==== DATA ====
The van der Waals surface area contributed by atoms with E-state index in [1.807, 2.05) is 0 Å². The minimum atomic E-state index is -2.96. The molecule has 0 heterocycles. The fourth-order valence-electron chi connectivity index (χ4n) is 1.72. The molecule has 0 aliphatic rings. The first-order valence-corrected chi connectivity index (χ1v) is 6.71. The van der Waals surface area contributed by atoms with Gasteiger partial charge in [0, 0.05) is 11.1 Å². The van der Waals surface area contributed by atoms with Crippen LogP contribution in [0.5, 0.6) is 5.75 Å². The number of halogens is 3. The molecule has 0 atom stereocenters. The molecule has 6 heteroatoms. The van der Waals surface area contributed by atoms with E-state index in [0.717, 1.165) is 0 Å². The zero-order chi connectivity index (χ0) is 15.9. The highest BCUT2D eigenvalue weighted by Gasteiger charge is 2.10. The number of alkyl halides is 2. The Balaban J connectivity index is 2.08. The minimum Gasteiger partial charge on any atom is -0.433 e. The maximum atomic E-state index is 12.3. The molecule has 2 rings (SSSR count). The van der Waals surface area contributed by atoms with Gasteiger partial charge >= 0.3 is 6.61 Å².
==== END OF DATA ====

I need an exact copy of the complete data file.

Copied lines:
The van der Waals surface area contributed by atoms with E-state index in [1.807, 2.05) is 0 Å². The minimum atomic E-state index is -2.96. The molecule has 0 heterocycles. The fourth-order valence-electron chi connectivity index (χ4n) is 1.72. The molecule has 0 aliphatic rings. The first-order valence-corrected chi connectivity index (χ1v) is 6.71. The van der Waals surface area contributed by atoms with Gasteiger partial charge in [0, 0.05) is 11.1 Å². The van der Waals surface area contributed by atoms with Crippen LogP contribution in [0.5, 0.6) is 5.75 Å². The number of halogens is 3. The molecule has 0 atom stereocenters. The molecule has 6 heteroatoms. The van der Waals surface area contributed by atoms with E-state index in [0.717, 1.165) is 0 Å². The zero-order chi connectivity index (χ0) is 15.9. The highest BCUT2D eigenvalue weighted by Gasteiger charge is 2.10. The number of alkyl halides is 2. The Balaban J connectivity index is 2.08. The minimum Gasteiger partial charge on any atom is -0.433 e. The maximum atomic E-state index is 12.3. The molecule has 2 rings (SSSR count). The van der Waals surface area contributed by atoms with Gasteiger partial charge >= 0.3 is 6.61 Å².